Government ministers, conscious of the country’s geographical isolation and its small size, see sport as a means of making statements on the world stage and increasing the feelgood factor of those at home. All the while feeding into the nation’s health and education and welfare.
So, while that targeting of key sports was controversial, it isn’t designed to be as cut and dried as the UK model which has ostracised high-participation sports such as basketball from the Olympic funding pool because of an inability to claim podium places.
“We are battling with that same issue. We have pursued a fairly no-compromise approach in looking for victories and magical moments that can unite the nation. We have got lots of them but what we are recognising now is that our society is changing.
“We are a very ethnically diverse country and we want to be able to speak to all New Zealanders and so we need hero moments that resonate with lots of people. It may not necessarily be the diet of Olympic sports that we have at the moment.
“So, while we will never win the Fifa World Cup in football, our national team might qualify for the finals tournament and that could be inspirational enough to galvinise the country. So, we are asking, ‘what does winning mean?’”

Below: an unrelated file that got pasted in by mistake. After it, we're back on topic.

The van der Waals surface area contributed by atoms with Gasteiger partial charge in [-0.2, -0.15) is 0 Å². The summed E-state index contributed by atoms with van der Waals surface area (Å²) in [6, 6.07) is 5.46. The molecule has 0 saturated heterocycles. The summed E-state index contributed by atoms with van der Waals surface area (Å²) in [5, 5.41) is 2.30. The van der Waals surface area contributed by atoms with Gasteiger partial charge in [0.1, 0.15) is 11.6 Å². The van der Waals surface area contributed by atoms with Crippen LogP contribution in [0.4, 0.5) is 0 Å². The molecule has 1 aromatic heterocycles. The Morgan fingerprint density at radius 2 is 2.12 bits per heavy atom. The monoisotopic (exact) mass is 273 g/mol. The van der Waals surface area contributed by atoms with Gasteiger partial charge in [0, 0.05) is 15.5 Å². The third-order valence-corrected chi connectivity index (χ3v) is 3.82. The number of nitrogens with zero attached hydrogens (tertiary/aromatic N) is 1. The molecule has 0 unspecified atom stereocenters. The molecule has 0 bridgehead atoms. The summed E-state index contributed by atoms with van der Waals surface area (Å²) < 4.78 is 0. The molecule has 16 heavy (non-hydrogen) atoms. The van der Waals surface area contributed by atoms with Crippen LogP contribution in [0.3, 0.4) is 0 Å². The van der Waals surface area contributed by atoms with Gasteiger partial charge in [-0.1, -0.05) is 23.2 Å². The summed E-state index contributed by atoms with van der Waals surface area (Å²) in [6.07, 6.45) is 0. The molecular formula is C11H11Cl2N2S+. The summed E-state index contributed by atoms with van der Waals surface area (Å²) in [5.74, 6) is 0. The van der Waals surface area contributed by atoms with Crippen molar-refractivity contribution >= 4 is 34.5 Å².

Miskimmin was at pains to stress he did not accept the invite to speak in Ireland so he could preach about everything New Zealand has got right and Ireland wrong.
He is happy to share his knowledge and experiences but his primary motive for the trip was to learn himself.
From Ireland, he will travel along with Geoff Barry, general manager for community sport in New Zealand, to Wales, England, Norway, and England in the hope the crumbs of information they pick up can be added to the mix they have put together back home.
New Zealand finished third in the medals per capita table at the last Olympic Games but they are struggling with rising levels of childhood obesity, club membership is down 11% and they are facing challenges in integrating a growing and worryingly sedentary ethnic Asian population into the sports sector.
“We don’t have it all right,” he told his audience in Dublin yesterday.
No, but they are adapting.